I don't know. But, just on visual appearance, I will argue that it is very high for it's volume -- and cost. (I would love to be able to perform -- or see someone else perform some rigorous controlled experiments comparing different media -- especially inexpensive "home made" media. Any volunteers?)
...and how much volume/area would need a biofilter for treatment all sewage (toilet flush also) from two persons, at a total water flow rate of 80 galons/day
As noted above, I intentionally avoid mixing feces and urine with used wash water, thus drastically reducing the loading (both hydraulic and organic), enabling the design to be smaller, simpler and less expensive.

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Post by blimpyway » Wed Jul 18, 2007 6:46 am

Bob,
is true that your waste-management design decisions might be very good, but what is a natural step for an ecological-conscious person might be a too large leap for humankind, or at least for most people in my country :wink:

That's why I'm trying to figure out is what parameters needs to have a DIY household biofilter for all sewage treatment. Knowing these parameters then trying to figure if, and at what costs (investment + recurring energy & maintenance) it can be acomplished.

I'm searching for something more ecological than a septic tank or pit latrine, yet cheaper and using less energy than a household activated sludge aerobic plant.

And an open design that can be shared and implemented by anybody.
cezar

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Post by Bob » Wed Jul 18, 2007 9:57 am

what is a natural step for an ecological-conscious person might be a too large leap for humankind, or at least for most people in my country
Yes, very true. We in the west have such a long history of putting our shit in our drinking water that it is now taken as a given. To suggest that if we just stop doing that, everything becomes much simpler and cheaper ignores the psychological and cultural obstacles and the vast existing supporting infrastructure (e.g. water flush toilets, piped sewers, conventional treatment methods, academia, regulatory agencies, etc.) that support the current insanity. Like the QWERTY keyboard, it is locked in.

That said, if your goal is to reclaim water for reuse, this system, with some minor modifications, could be used to treat septic tank effluent (rather than gray water) to advanced water quality. A few years ago I developed a similar system just for that purpose. Here is an excerpt of a proposal I submitted to the US EPA that describes the basic concept. (They declined to fund it).

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Post by blimpyway » Thu Jul 19, 2007 7:41 am

Yes, I'm interested in water recovery, to the level of making it acceptable for watering the garden. What "acceptable" means - food that is supposed to be cooked.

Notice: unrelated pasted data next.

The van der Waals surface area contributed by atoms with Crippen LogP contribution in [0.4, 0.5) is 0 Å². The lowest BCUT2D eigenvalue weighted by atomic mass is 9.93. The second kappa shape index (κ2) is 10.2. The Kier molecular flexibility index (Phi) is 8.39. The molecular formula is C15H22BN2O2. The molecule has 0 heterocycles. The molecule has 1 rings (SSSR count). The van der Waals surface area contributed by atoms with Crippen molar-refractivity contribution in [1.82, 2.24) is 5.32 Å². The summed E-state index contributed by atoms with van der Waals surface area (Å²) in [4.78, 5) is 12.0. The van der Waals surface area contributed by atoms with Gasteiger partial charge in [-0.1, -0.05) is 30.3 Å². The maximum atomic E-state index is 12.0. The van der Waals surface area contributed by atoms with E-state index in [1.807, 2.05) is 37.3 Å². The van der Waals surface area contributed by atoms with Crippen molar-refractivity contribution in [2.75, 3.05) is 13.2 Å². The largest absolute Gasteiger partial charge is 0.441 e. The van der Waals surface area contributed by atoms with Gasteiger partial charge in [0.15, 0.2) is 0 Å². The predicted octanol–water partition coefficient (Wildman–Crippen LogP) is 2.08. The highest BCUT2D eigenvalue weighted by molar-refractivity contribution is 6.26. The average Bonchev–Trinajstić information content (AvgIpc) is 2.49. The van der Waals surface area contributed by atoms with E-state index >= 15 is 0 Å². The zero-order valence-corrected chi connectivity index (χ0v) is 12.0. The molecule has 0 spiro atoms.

Dominant in country side here are outhouses/pit latrines in old houses and open-bottom "septic" tanks for newer ones. Since we joined EU, this situation is legally unacceptable yet, except for new houses, litle hope to change soon.

thank you,
cezar

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Post by Bob » Thu Jul 19, 2007 8:18 am

Does the system described in the document I pointed to look like a feasible possibility?

Users would have to install regular (closed) septic tanks, then pump settled effluent from them into this unit for further treatment and reuse.

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Post by blimpyway » Thu Jul 19, 2007 9:04 am

Bob wrote:Does the system described in the document I pointed to look like a feasible possibility?
I dont know, mabe. I think we use an average 180l (~50 gal) / day /person, yet the norms specify a minimum of 300 liter.

I also know the cheapest aerated active sludge residential plant can be purchased for a bit under $2500, for 5 persons. It uses 60 watts power, but I could not find wether this is continuos or not - there is a batch program that provides for anaerobic stage and a settling one, during these I suppose the power use is minimised.

An 1100l (300gal) plastic septic tank can be purchased for ~$1500.

These prices do not include the drainage field, although aerobic active sludge manufacturers claim the effluent can be used for subsurface irrigation.
Users would have to install regular (closed) septic tanks, then pump settled effluent from them into this unit for further treatment and reuse.
I noticed that's how many (if not all) secondary treatment solutions work.

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Post by Bob » Sat Jul 21, 2007 8:47 am

I think we use an average 180l (~50 gal) / day /person, yet the norms specify a minimum of 300 liter.
That sounds pretty typical. The need to design for worst case and safety factor is discussed in the proposal. If a full backup system is in place (a drain field), then the reclamation system doesn't need to be designed for worst case and can be smaller and less expensive.

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Post by blimpyway » Fri Jul 27, 2007 4:02 am

I'm however curious about the required parameters (e.g. free volume, retention time, total area, flow speed, and whatever else is rlevant) a trickle filter should have for full blackwater treatment, either separately from greywater or all waste water together.

And then choosing to treat it partially or entirely. That depends on the costs implied.
But first I'm aiming to find a cheaper (investment & energy) DIY alternative to residential aerated sludge plants comercialised here.
A trickle biofilter can be such an alternative?

cezar